Despite the fierce weather, some people in Pelsall and Walsall were so full of love on Valentine's Day that they went to their local libraries to join in a celebration of love poetry with poet Philip Monks. Philip read love poems - popular ones and those less well-known - and encouraged everyone to read their own poems. Love was overflowing...

 

Poetry on the road

You might not expect to find a performance poet on a mobile library, but If Walsall’s experience is anything to go by, you’ll enjoy it if you do. Poet Jonny Fluffypunk travelled on the mobile for the morning of National Poetry Day, reciting poems and encouraging people to add lines to a poem about their area. He finished up at King Charles Primary school, where he got the kids all fired up about writing poems themselves. They wrote their own poem, and Jonny left them wanting more...

Here are the poems:

Walsall

You are a dream yet to be realised
Here in the heart of Humpshire
Men bent double in unforgiving coal-pits 
Chock full of Yam-yams ,
With the voice of Slade and Sigue Sigue Sputnik  
& the taste of pork scratchings 
& the best fish and chips in the Midlands
& the smell of leather and working horses 
& the clank of chains forged at Wheways
That hold back dogs and held back ships 
& the grind of keys & locks 

Where once you hid a king, Walsall 
Now stands a humble cairn
A meeting place for lovers
& a notorious dog poo toilet...


Footnotes:

  • A pub in Walsall is known locally as the 'Humpshire Arms' because of the men who drank there with permanent deformities due to working in the local mines.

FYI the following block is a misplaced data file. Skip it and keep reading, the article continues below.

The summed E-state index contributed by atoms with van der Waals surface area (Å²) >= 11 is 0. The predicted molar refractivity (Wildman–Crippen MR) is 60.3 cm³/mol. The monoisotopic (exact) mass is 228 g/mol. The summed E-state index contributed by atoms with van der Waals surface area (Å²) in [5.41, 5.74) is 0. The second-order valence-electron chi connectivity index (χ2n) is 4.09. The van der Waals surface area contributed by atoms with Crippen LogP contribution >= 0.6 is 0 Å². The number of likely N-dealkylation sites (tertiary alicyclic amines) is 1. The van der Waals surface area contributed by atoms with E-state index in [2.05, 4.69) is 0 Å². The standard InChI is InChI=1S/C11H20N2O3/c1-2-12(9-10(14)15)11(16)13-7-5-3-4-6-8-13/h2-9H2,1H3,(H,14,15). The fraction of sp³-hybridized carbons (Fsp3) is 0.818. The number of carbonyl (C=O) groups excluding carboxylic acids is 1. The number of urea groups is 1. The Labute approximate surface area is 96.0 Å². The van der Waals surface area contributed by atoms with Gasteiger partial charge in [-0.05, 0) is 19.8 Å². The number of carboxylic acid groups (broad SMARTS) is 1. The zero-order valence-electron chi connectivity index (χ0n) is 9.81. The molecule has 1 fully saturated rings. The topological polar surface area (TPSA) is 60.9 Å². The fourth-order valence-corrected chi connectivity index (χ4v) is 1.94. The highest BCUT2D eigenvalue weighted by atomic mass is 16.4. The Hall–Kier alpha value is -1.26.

• Walsall people are known as 'Yam-yams' because of the way they pronounce the words 'I am'
  • Slade's singer Noddy Holder and Sigue Sigue Sputnik's singer Martin Degville are both local boys and still visit relatives regularly.
  • Walsall is home to a noted pork scratchings factory, apparently.
  • Walsall's main trade used to be saddlery- the saddles and leatherwork for the Queen's horses are still made there.
  • Wheways, based in Walsall, is one of Britain's premier chain manufacturere, making everything from dog leads to the ship's anchor chains, including those for the Titanic.
  • Yale, the lock manufacturers, were based in Willenhall, a suburb of Walsall.
  • King Charles II hid from parlimentary soldiers at Walsall in 1651.

Walsall Children's Poem

You are Walsall, not very colossal
Your litter destroys my town
But
You are my Saturday shopping and my living soul
You are the path to my family
You are my crazy house
You are my dinner
My super Sunday dinner
Walsall, you are my love
Today and tomorrow
 

Poets at Streetly

The Streetly group often has visiting poets who come to perform. Matt Harvey (from Radio 4) went down a storm, and Olympic poet Ita Gooden (from Birmingham) was a performer for Jamaica’s 50th (Black History Month) last year. Jackie Kay came to give a reading too - both her poems and chat were very entertaining

We also had the delightful Fred D’Aguiar at Walsall Central Library.